Figure Legend Snippet: PCR amplification of various sequences by synthetic Dpo4-5m. ( a ) PCR amplification of sequences with lengths ranging from 110 bp to 1 kb by synthetic Dpo4-5m for 35 cycles. The expected amplicon lengths are indicated above the lanes. Primer dimer bands can be observed below the main product bands. The extension time was set to 2 min per cycle for 110–300 bp sequences, 5 min for 400–600 bp sequences and 10 min for 700–1000 bp sequences. W/o template: negative control with primers and enzyme but without template; NC (110 bp)/NC (1 kb): negative control with 110 bp or 1 kb templates and primers but without enzyme. ( b ) PCR amplification of the 1.1 kb dpo4 gene by synthetic Dpo4-5 m for 35 cycles, with the extension time set to 10 min per cycle. ( c ) PCR amplification of the 120 bp 5S E. coli rRNA gene rrfB by synthetic Dpo4-5m for 35 cycles, with the extension time set to 2 min per cycle. ( d ) PCR amplification of the 1.5 kb 16S E. coli rRNA gene rrsC by synthetic Dpo4-5m for 35 cycles, with the extension time set to 15 min per cycle. A primer dimer band can be observed below the main product band. All the PCR products were analyzed by 2% agarose gel electrophoresis and stained by GoldView. The expected amplicon lengths are indicated above the lanes. NC, negative control with template and primers but without enzyme. M, DNA marker.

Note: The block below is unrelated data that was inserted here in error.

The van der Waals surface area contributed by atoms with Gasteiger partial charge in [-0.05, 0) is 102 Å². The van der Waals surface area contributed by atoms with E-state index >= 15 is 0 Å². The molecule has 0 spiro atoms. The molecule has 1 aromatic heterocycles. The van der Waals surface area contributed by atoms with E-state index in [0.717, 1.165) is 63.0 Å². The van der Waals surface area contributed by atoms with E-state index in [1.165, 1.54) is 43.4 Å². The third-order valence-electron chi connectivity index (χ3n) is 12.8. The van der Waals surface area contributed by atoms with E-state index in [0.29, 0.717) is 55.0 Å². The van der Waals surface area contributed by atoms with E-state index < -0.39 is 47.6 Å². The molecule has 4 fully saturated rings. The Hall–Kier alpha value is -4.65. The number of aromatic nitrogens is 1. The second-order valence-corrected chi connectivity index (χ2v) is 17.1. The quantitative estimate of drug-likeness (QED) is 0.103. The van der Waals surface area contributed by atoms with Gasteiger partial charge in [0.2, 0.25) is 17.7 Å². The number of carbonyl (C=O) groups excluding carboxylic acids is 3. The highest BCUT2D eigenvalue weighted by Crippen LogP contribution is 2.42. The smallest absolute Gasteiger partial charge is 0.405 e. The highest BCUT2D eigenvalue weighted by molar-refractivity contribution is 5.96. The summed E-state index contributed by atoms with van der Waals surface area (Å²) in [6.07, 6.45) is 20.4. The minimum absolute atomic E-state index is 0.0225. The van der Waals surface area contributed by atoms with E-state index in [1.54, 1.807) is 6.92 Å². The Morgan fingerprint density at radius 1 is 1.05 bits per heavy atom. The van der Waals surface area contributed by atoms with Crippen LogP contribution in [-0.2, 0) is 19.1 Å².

Techniques Used: Polymerase Chain Reaction, Amplification, Negative Control, Agarose Gel Electrophoresis, Staining, Marker

    Assembly PCR by synthetic Dpo4-5m. ( a , b ) Assembly PCR using two long primers ( tC19Z -F115 and tC19Z -R113) with a 30 bp sequence overlap for 20 cycles to obtain the 198 bp tC19Z gene, analyzed by 3% sieving agarose gel electrophoresis and stained by GoldView. Exo I: treated by exonuclease I (which digests single-stranded DNA (ssDNA) but not dsDNA). ( c , d ) Three-step assembly PCR using six short primers ranging in lengths from 47 to 59 nt to obtain the 198 bp tC19Z gene, analyzed by 3% sieving agarose gel electrophoresis and stained by GoldView. The PCR cycle numbers for steps 1, 2 and 3 were 5, 10 and 20, respectively. The expected amplicon lengths of each step (88, 162 and 198 bp, respectively) are indicated above the lanes. Primer dimer bands can be observed below the main product bands. M, DNA marker.